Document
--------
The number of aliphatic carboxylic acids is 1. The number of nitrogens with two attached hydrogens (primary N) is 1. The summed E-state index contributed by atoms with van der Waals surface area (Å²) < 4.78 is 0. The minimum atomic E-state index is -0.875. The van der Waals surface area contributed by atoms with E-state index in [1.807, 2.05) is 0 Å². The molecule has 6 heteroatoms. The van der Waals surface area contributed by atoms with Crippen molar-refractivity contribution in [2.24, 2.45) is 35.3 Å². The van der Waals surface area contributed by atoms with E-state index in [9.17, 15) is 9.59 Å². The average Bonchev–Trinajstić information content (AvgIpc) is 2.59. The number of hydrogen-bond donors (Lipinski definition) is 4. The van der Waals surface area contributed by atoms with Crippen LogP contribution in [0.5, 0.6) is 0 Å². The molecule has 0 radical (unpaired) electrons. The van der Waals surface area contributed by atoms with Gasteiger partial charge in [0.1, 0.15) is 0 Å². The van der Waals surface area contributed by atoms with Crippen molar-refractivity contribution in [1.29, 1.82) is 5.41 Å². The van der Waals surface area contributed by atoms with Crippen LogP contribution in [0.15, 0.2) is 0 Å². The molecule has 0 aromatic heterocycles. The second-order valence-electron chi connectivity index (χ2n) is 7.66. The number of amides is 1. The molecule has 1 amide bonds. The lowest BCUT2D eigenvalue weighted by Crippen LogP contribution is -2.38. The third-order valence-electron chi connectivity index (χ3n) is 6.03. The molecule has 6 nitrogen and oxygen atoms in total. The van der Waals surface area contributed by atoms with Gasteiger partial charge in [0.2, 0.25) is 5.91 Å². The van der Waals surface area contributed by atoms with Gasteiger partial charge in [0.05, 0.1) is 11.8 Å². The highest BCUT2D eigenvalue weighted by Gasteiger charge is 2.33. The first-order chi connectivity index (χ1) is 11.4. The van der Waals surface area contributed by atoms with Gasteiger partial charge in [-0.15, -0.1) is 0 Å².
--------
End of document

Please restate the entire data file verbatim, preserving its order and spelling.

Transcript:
The number of aliphatic carboxylic acids is 1. The number of nitrogens with two attached hydrogens (primary N) is 1. The summed E-state index contributed by atoms with van der Waals surface area (Å²) < 4.78 is 0. The minimum atomic E-state index is -0.875. The van der Waals surface area contributed by atoms with E-state index in [1.807, 2.05) is 0 Å². The molecule has 6 heteroatoms. The van der Waals surface area contributed by atoms with Crippen molar-refractivity contribution in [2.24, 2.45) is 35.3 Å². The van der Waals surface area contributed by atoms with E-state index in [9.17, 15) is 9.59 Å². The average Bonchev–Trinajstić information content (AvgIpc) is 2.59. The number of hydrogen-bond donors (Lipinski definition) is 4. The van der Waals surface area contributed by atoms with Crippen LogP contribution in [0.5, 0.6) is 0 Å². The molecule has 0 radical (unpaired) electrons. The van der Waals surface area contributed by atoms with Gasteiger partial charge in [0.1, 0.15) is 0 Å². The van der Waals surface area contributed by atoms with Crippen molar-refractivity contribution in [1.29, 1.82) is 5.41 Å². The van der Waals surface area contributed by atoms with Crippen LogP contribution in [0.15, 0.2) is 0 Å². The molecule has 0 aromatic heterocycles. The second-order valence-electron chi connectivity index (χ2n) is 7.66. The number of amides is 1. The molecule has 1 amide bonds. The lowest BCUT2D eigenvalue weighted by Crippen LogP contribution is -2.38. The third-order valence-electron chi connectivity index (χ3n) is 6.03. The molecule has 6 nitrogen and oxygen atoms in total. The van der Waals surface area contributed by atoms with Gasteiger partial charge in [0.2, 0.25) is 5.91 Å². The van der Waals surface area contributed by atoms with Gasteiger partial charge in [0.05, 0.1) is 11.8 Å². The highest BCUT2D eigenvalue weighted by Gasteiger charge is 2.33. The first-order chi connectivity index (χ1) is 11.4. The van der Waals surface area contributed by atoms with Gasteiger partial charge in [-0.15, -0.1) is 0 Å².